Written by: Spike Jonze
Starring: Joaquin Phoenix, Amy Adams, Rooney Mara, Olivia Wilde, Scarlett Johansson, Chris Pratt
In a world where communication across the globe comes as easy as a flick of a finger, connection seemingly comes at more of a premium. A wave of detachment where it has never theoretically been more difficult to avoid. This way of connecting with others takes a bit of a different but brilliant twist in Her where it sets up an unorthodox relationship but in the process, it makes beautifully poignant observations on the strongest emotion there is: love.
Los Angeles, not too far into the future, finds Theodore (Joaquin Phoenix) who works as a letter writer for hire. Still on the verge of signing his divorce papers, he feels lonely and remains detached from all of his friends. When he discovers a new operating system that creates an artificially intelligent virtual assistant named Samantha, he becomes intrigued with the capabilities of this new piece of technology. While still trying to push the limits of what Samantha can do, he begins to develop feelings for it.
Telling most people about the plot of Her would have them give you a side eye and question your decision in movie watching. Yes, this narrative can be distilled to a lonely guy falling in love with the equivalent of an advanced Siri but it does so much more. It sets up an all too realistic future to speak on in what ways humans connect in such a lusciously created world all while exploring the emotional turmoil of the protagonist.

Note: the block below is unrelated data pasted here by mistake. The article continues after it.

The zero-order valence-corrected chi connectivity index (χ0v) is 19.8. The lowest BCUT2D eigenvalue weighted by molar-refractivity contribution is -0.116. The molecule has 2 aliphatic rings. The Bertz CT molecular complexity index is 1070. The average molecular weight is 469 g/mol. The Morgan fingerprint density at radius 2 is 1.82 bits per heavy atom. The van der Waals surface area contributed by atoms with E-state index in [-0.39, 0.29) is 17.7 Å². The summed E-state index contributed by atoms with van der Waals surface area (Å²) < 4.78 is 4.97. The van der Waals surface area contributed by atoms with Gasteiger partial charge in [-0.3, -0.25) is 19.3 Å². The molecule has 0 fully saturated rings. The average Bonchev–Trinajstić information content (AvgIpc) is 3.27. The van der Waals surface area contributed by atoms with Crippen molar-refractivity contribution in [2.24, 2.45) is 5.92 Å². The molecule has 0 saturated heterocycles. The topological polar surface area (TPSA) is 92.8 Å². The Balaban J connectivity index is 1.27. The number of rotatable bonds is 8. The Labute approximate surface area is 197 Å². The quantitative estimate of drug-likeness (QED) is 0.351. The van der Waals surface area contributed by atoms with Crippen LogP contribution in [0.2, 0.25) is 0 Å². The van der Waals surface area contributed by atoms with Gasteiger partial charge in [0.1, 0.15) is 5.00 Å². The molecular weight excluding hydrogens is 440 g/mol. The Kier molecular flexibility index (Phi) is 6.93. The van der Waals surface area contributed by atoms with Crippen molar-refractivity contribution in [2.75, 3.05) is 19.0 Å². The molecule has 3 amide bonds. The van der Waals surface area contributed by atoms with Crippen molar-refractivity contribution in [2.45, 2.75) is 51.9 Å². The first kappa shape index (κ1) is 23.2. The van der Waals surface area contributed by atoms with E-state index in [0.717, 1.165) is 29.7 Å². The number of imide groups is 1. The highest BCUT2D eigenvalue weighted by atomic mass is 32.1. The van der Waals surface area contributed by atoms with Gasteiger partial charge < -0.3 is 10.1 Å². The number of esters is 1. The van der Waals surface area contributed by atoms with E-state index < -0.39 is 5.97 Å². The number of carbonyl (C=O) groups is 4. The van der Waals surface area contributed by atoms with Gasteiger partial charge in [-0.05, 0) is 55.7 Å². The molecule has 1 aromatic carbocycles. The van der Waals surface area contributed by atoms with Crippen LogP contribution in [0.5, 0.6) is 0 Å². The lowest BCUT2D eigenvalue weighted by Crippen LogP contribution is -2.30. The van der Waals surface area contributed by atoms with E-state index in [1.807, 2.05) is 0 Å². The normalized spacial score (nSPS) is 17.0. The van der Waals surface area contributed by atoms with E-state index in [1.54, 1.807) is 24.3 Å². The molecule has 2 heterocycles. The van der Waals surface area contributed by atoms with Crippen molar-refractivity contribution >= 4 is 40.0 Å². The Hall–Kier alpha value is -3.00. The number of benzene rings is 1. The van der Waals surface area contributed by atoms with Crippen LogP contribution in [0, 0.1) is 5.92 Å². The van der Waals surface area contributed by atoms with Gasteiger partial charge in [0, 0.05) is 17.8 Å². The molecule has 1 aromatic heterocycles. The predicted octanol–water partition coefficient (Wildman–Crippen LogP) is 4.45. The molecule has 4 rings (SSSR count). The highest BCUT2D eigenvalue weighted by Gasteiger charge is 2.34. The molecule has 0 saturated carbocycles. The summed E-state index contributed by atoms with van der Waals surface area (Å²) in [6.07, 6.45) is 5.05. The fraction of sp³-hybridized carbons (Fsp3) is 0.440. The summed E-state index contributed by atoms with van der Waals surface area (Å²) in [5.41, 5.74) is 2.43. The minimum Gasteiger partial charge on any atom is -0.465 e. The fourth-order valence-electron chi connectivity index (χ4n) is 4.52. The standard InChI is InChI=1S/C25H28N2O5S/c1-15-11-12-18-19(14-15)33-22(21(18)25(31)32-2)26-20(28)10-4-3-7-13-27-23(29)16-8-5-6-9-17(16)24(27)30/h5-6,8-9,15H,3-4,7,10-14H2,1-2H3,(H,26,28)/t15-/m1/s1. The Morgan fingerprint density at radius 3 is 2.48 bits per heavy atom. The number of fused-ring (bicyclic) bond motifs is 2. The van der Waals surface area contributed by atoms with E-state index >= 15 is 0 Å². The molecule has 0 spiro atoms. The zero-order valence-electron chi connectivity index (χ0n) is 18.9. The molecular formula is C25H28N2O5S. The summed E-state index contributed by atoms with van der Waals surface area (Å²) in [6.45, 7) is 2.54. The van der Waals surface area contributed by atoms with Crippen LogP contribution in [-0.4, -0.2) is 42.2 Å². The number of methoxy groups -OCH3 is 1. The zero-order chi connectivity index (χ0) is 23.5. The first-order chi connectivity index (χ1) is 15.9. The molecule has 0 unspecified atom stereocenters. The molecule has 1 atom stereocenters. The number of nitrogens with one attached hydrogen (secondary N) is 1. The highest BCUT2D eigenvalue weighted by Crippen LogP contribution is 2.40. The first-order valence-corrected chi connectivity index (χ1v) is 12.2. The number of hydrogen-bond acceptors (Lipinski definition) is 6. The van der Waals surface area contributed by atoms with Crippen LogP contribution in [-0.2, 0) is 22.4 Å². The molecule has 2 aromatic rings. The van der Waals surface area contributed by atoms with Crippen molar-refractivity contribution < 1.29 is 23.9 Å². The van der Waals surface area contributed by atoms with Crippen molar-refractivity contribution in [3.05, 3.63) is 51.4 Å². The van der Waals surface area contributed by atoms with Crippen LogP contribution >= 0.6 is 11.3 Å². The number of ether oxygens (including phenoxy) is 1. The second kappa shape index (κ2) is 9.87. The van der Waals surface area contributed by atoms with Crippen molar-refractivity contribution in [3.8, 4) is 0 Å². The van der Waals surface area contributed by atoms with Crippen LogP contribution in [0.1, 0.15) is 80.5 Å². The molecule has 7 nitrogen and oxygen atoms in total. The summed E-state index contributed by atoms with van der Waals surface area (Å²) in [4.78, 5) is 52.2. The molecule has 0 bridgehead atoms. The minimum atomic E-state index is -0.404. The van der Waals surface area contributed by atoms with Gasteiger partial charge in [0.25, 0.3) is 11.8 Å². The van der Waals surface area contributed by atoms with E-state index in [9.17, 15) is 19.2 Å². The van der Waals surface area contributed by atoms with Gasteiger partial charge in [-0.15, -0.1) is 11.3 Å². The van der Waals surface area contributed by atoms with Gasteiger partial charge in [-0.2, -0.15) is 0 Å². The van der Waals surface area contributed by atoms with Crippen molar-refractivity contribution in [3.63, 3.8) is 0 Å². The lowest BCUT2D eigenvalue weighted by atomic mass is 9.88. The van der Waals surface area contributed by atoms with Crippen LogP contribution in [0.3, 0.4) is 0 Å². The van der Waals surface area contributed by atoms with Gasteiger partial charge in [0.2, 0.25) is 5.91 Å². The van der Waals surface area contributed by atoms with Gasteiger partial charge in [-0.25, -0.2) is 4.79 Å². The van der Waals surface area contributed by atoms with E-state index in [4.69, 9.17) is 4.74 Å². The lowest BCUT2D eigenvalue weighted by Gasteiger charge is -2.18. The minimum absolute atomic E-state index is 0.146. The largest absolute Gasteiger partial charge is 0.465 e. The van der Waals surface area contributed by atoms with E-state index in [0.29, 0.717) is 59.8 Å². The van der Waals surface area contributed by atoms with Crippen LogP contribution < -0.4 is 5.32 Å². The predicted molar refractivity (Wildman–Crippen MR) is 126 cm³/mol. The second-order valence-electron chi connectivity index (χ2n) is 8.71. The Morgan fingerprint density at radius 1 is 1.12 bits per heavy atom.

The production design of this feature is to die for and I quickly fell in love with it. Certainly not dystopian, the bright colors that pop right off the screen typically matches up well with what the characters wear and what they feel. All of it comes with intentionality even to the point where the characters match their technology in color, almost demonstrating the way in which we have bonded with our technological devices more than we have with other human beings. It has even gotten to the point in this particular world that Theodore has a job writing personalized notes for his clients. Something so personal and supposedly private outsourced out for someone else to complete out of sheer convenience. If we cannot spare the time to be in the moment for those we love then it leaves nothing left for the rest of the civilization around us.
Perhaps the scariest facet of this future is that I could honestly see this happening. It feels like a warning of the way we simply do not affix ourselves to others unless absolutely necessary. Several scenes depict Theodore walking through trains stations and other public areas where everyone is talking on their phone or utilizing the device for some other reason. Necks strained to continually look down with eyes never making contact with another pair. Now walk onto many college campuses and urban areas. You’ll see the exact same thing. It becomes difficult to judge the actions of Theodore and others in this film because this could very well be our reality in the very near future.
This particular judgement will come from the relationship Theodore has with the virtual assistant, Samantha. At first, the conversations become probing with the software meaning to learn every second it speaks and adapt to the user. It begins with the little laughs and then falls into something much deeper and a distinct romanticism sprouts out of these conversations because strangely enough, these conversations Theodore has with Samantha is the most interaction he’s had with others for a long time now. Simple questions and statements from the simple act of talking make all of the difference in this relationship and inform how it falls into the romantic.